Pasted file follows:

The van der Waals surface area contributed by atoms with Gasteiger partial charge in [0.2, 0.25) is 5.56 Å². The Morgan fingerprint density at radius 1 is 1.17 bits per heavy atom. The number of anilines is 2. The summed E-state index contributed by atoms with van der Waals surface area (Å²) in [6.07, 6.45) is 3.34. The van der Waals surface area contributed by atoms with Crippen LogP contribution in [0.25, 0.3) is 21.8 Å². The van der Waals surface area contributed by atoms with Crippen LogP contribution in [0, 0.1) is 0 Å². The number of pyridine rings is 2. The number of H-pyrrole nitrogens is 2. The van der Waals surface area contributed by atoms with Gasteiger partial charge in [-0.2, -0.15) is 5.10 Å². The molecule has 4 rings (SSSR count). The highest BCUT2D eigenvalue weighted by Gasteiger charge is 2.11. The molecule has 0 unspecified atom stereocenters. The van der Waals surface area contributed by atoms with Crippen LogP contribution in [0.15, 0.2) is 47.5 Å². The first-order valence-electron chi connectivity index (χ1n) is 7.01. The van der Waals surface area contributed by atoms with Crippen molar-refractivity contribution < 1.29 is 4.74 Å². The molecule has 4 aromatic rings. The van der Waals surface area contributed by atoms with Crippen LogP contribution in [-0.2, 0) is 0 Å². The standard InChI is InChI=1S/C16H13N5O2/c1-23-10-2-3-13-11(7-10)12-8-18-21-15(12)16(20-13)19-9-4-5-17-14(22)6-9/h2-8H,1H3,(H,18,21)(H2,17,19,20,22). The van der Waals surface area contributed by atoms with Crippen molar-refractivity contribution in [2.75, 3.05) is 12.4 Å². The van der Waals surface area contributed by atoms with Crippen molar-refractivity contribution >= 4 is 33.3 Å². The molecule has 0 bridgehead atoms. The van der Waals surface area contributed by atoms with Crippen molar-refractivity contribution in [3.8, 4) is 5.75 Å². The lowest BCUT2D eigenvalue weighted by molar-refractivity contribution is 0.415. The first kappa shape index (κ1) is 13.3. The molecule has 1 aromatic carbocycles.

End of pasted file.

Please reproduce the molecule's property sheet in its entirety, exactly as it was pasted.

The van der Waals surface area contributed by atoms with Gasteiger partial charge in [0.2, 0.25) is 5.56 Å². The Morgan fingerprint density at radius 1 is 1.17 bits per heavy atom. The number of anilines is 2. The summed E-state index contributed by atoms with van der Waals surface area (Å²) in [6.07, 6.45) is 3.34. The van der Waals surface area contributed by atoms with Crippen LogP contribution in [0.25, 0.3) is 21.8 Å². The van der Waals surface area contributed by atoms with Crippen LogP contribution in [0, 0.1) is 0 Å². The number of pyridine rings is 2. The number of H-pyrrole nitrogens is 2. The van der Waals surface area contributed by atoms with Gasteiger partial charge in [-0.2, -0.15) is 5.10 Å². The molecule has 4 rings (SSSR count). The highest BCUT2D eigenvalue weighted by Gasteiger charge is 2.11. The molecule has 0 unspecified atom stereocenters. The van der Waals surface area contributed by atoms with Crippen LogP contribution in [0.15, 0.2) is 47.5 Å². The first-order valence-electron chi connectivity index (χ1n) is 7.01. The van der Waals surface area contributed by atoms with Crippen molar-refractivity contribution < 1.29 is 4.74 Å². The molecule has 4 aromatic rings. The van der Waals surface area contributed by atoms with Crippen LogP contribution in [-0.2, 0) is 0 Å². The standard InChI is InChI=1S/C16H13N5O2/c1-23-10-2-3-13-11(7-10)12-8-18-21-15(12)16(20-13)19-9-4-5-17-14(22)6-9/h2-8H,1H3,(H,18,21)(H2,17,19,20,22). The van der Waals surface area contributed by atoms with Crippen molar-refractivity contribution in [2.75, 3.05) is 12.4 Å². The van der Waals surface area contributed by atoms with Crippen molar-refractivity contribution >= 4 is 33.3 Å². The molecule has 0 bridgehead atoms. The van der Waals surface area contributed by atoms with Crippen molar-refractivity contribution in [3.8, 4) is 5.75 Å². The lowest BCUT2D eigenvalue weighted by molar-refractivity contribution is 0.415. The first kappa shape index (κ1) is 13.3. The molecule has 1 aromatic carbocycles.